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DIY Technical Thread (Read 2388 times)
Donnie
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DIY Technical Thread
08/10/19 at 00:08:11
 
I think that instead of hijacking other threads about Steve's or any of the rest of our posts with technical questions on how to cut or finish or whatever... I'd start a place to discuss things.
I'll start,
How in the world do cut angles with my table saw correctly?
I can crank it over to the left from facing the front face, but not to the right.
Do I put my fence to the left side, flip the part, cut to a mark??
It is looking like I will need to cut some weird angles to make my Wicked One, how do I get from here to there?
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Archie
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Re: DIY Technical Thread
Reply #1 - 08/10/19 at 00:49:17
 
I put the fence on either side of the blade.  When cutting bevels I always run the wood so it's not trapped under the blade so I don't burn and kick-back.  So, that means my fence is on the left side of the blade on my saw (the wrong side).  It can be tricky to not tear up the good face of finished plywood sometimes though.  

Make lots of practice cuts.  The fence scale is useless for angles other than as a relative guide.  I set an bevel on an adjustable angle guide and then zero in on it with the blade tilt checking both the blade angle and the finished cut.

BTW, even if you have a sliding compound miter saw, sometimes the table saw gives more consistent cuts.

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ZLC
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deucekazoo
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Re: DIY Technical Thread
Reply #2 - 08/10/19 at 19:20:50
 
For doing angles on any machine I would recommend picking up one of these. This makes getting the angle you need easier and accurate. The one I bought was GemRed 82305 from Amazon. It works great.
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Donnie
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Why does it hurt
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Re: DIY Technical Thread
Reply #3 - 08/10/19 at 22:02:21
 
Deuce, that is cool. Mine is a old style that I have had for 40 years. No fancy digital on it!

For mounting drivers to the speakers I use these things.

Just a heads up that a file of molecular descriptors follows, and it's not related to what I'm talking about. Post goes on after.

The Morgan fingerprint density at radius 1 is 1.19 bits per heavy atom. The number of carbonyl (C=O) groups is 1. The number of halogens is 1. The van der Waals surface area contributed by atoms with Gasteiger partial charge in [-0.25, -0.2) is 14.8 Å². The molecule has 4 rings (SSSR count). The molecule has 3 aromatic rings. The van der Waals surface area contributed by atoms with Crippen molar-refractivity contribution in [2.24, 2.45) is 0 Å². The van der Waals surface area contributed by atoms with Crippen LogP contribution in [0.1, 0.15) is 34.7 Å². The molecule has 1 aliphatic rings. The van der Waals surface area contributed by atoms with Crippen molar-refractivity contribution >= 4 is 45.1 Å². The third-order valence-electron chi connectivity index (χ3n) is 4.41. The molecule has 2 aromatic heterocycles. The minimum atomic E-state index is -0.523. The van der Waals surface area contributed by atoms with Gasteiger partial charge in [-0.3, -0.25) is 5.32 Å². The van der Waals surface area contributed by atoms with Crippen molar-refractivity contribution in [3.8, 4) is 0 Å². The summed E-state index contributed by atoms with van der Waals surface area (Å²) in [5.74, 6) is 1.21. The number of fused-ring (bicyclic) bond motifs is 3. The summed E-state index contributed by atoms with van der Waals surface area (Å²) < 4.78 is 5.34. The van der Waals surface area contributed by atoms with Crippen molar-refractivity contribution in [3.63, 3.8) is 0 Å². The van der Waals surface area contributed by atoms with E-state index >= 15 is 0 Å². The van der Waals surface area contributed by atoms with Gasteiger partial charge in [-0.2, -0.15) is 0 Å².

https://www.lowes.com/pd/Hillman-2-Count-10-Brass-Standard-SAE-Wood-Insert-Lock-...
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ZYGI
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Re: DIY Technical Thread
Reply #4 - 08/11/19 at 01:40:53
 
And sometimes for angles greater than a 45, you have to run the pice vertical.

I use a slider with clamps for that...safest way I know.


Zygi
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Rich Evans
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Re: DIY Technical Thread
Reply #5 - 04/03/20 at 15:54:25
 
When running things vertical through the table saaw, you have extra hands to help I am guessing?  That sounds absolutely terrifying and I am someone who has removed all the OSHA protective guards off my table saw (Shhh. Don't tell anyone about that)
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Rich Evans
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Re: DIY Technical Thread
Reply #6 - 04/06/20 at 13:28:33
 
What about a panel saw to use when making those big odd cuts?  I'm thinking that setting up a panel saw would be a much safer way to go than standing up a big (and heavy) panel on the table saw.
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deucekazoo
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Re: DIY Technical Thread
Reply #7 - 04/06/20 at 14:24:57
 
Rich,
Panel saws are nice but cost too much and take up a lot of space. I would recommend a track saw. I think Festool was the original maker but a few others are making them now too. It s an extruded aluminum rail your saw rides on to give you perfect cuts. So instead of fighting with the sheet of plywood you just put the plywood on saw horses and align the rail and cut away. The saw is also designed to plunge down (spring loaded) so you can cut accurately in the middle of a sheet.

https://www.festoolusa.com/power-tools/track-saws#Intro
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Rich Evans
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Re: DIY Technical Thread
Reply #8 - 04/06/20 at 15:42:02